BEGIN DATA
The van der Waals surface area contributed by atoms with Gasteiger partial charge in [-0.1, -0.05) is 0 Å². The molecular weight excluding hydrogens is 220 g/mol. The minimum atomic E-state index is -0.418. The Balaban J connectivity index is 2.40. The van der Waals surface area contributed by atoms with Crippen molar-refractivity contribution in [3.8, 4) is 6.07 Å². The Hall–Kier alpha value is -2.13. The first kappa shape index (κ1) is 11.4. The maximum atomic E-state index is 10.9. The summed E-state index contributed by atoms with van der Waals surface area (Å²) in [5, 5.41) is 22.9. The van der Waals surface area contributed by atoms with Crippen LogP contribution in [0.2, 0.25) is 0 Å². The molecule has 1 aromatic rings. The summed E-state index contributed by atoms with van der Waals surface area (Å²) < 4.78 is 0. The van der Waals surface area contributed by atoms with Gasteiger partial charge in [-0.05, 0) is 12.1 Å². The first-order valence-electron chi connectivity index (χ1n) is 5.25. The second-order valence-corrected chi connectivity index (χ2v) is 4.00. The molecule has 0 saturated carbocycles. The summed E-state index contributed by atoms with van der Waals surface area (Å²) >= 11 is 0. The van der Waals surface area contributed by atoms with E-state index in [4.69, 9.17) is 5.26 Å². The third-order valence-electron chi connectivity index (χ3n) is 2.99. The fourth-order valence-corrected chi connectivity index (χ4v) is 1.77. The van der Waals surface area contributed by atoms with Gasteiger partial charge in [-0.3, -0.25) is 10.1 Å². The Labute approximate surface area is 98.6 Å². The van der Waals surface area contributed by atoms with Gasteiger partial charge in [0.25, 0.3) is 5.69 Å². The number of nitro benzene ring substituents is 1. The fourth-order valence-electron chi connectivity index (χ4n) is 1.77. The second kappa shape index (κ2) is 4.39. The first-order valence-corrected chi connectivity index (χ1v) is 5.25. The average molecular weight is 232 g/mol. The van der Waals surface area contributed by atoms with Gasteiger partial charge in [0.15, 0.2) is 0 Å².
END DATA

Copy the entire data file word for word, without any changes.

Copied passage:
The van der Waals surface area contributed by atoms with Gasteiger partial charge in [-0.1, -0.05) is 0 Å². The molecular weight excluding hydrogens is 220 g/mol. The minimum atomic E-state index is -0.418. The Balaban J connectivity index is 2.40. The van der Waals surface area contributed by atoms with Crippen molar-refractivity contribution in [3.8, 4) is 6.07 Å². The Hall–Kier alpha value is -2.13. The first kappa shape index (κ1) is 11.4. The maximum atomic E-state index is 10.9. The summed E-state index contributed by atoms with van der Waals surface area (Å²) in [5, 5.41) is 22.9. The van der Waals surface area contributed by atoms with Crippen LogP contribution in [0.2, 0.25) is 0 Å². The molecule has 1 aromatic rings. The summed E-state index contributed by atoms with van der Waals surface area (Å²) < 4.78 is 0. The van der Waals surface area contributed by atoms with Gasteiger partial charge in [-0.05, 0) is 12.1 Å². The first-order valence-electron chi connectivity index (χ1n) is 5.25. The second-order valence-corrected chi connectivity index (χ2v) is 4.00. The molecule has 0 saturated carbocycles. The summed E-state index contributed by atoms with van der Waals surface area (Å²) >= 11 is 0. The van der Waals surface area contributed by atoms with E-state index in [4.69, 9.17) is 5.26 Å². The third-order valence-electron chi connectivity index (χ3n) is 2.99. The fourth-order valence-corrected chi connectivity index (χ4v) is 1.77. The van der Waals surface area contributed by atoms with Gasteiger partial charge in [-0.3, -0.25) is 10.1 Å². The Labute approximate surface area is 98.6 Å². The van der Waals surface area contributed by atoms with Gasteiger partial charge in [0.25, 0.3) is 5.69 Å². The number of nitro benzene ring substituents is 1. The fourth-order valence-electron chi connectivity index (χ4n) is 1.77. The second kappa shape index (κ2) is 4.39. The first-order valence-corrected chi connectivity index (χ1v) is 5.25. The average molecular weight is 232 g/mol. The van der Waals surface area contributed by atoms with Gasteiger partial charge in [0.15, 0.2) is 0 Å².